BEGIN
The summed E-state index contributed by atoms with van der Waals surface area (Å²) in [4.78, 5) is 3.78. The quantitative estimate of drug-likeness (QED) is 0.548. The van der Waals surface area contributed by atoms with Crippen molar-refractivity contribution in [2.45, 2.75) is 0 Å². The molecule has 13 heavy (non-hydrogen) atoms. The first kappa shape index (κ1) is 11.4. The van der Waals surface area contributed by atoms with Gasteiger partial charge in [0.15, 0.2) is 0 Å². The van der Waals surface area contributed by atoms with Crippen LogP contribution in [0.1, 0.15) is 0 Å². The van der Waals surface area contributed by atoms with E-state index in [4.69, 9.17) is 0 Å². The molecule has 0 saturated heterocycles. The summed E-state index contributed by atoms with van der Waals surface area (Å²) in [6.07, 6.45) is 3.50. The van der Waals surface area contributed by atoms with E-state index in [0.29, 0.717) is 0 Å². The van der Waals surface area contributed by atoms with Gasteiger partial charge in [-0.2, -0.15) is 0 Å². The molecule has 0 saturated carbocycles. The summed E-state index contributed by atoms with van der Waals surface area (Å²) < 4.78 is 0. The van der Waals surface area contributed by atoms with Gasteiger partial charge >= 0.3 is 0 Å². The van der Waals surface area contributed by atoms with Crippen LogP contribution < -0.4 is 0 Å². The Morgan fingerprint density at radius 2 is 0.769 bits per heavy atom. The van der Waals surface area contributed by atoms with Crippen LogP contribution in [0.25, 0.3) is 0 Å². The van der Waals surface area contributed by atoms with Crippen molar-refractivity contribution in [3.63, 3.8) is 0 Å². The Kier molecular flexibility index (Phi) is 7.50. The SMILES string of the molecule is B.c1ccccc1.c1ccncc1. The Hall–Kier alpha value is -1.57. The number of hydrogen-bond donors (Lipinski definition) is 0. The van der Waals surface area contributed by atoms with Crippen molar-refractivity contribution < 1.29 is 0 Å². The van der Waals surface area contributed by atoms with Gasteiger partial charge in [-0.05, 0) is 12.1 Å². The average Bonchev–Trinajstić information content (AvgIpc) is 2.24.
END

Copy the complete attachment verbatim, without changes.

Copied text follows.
The summed E-state index contributed by atoms with van der Waals surface area (Å²) in [4.78, 5) is 3.78. The quantitative estimate of drug-likeness (QED) is 0.548. The van der Waals surface area contributed by atoms with Crippen molar-refractivity contribution in [2.45, 2.75) is 0 Å². The molecule has 13 heavy (non-hydrogen) atoms. The first kappa shape index (κ1) is 11.4. The van der Waals surface area contributed by atoms with Gasteiger partial charge in [0.15, 0.2) is 0 Å². The van der Waals surface area contributed by atoms with Crippen LogP contribution in [0.1, 0.15) is 0 Å². The van der Waals surface area contributed by atoms with E-state index in [4.69, 9.17) is 0 Å². The molecule has 0 saturated heterocycles. The summed E-state index contributed by atoms with van der Waals surface area (Å²) in [6.07, 6.45) is 3.50. The van der Waals surface area contributed by atoms with E-state index in [0.29, 0.717) is 0 Å². The van der Waals surface area contributed by atoms with Gasteiger partial charge in [-0.2, -0.15) is 0 Å². The molecule has 0 saturated carbocycles. The summed E-state index contributed by atoms with van der Waals surface area (Å²) < 4.78 is 0. The van der Waals surface area contributed by atoms with Gasteiger partial charge >= 0.3 is 0 Å². The van der Waals surface area contributed by atoms with Crippen LogP contribution < -0.4 is 0 Å². The Morgan fingerprint density at radius 2 is 0.769 bits per heavy atom. The van der Waals surface area contributed by atoms with Crippen LogP contribution in [0.25, 0.3) is 0 Å². The van der Waals surface area contributed by atoms with Crippen molar-refractivity contribution in [3.63, 3.8) is 0 Å². The Kier molecular flexibility index (Phi) is 7.50. The SMILES string of the molecule is B.c1ccccc1.c1ccncc1. The Hall–Kier alpha value is -1.57. The number of hydrogen-bond donors (Lipinski definition) is 0. The van der Waals surface area contributed by atoms with Crippen molar-refractivity contribution < 1.29 is 0 Å². The van der Waals surface area contributed by atoms with Gasteiger partial charge in [-0.05, 0) is 12.1 Å². The average Bonchev–Trinajstić information content (AvgIpc) is 2.24.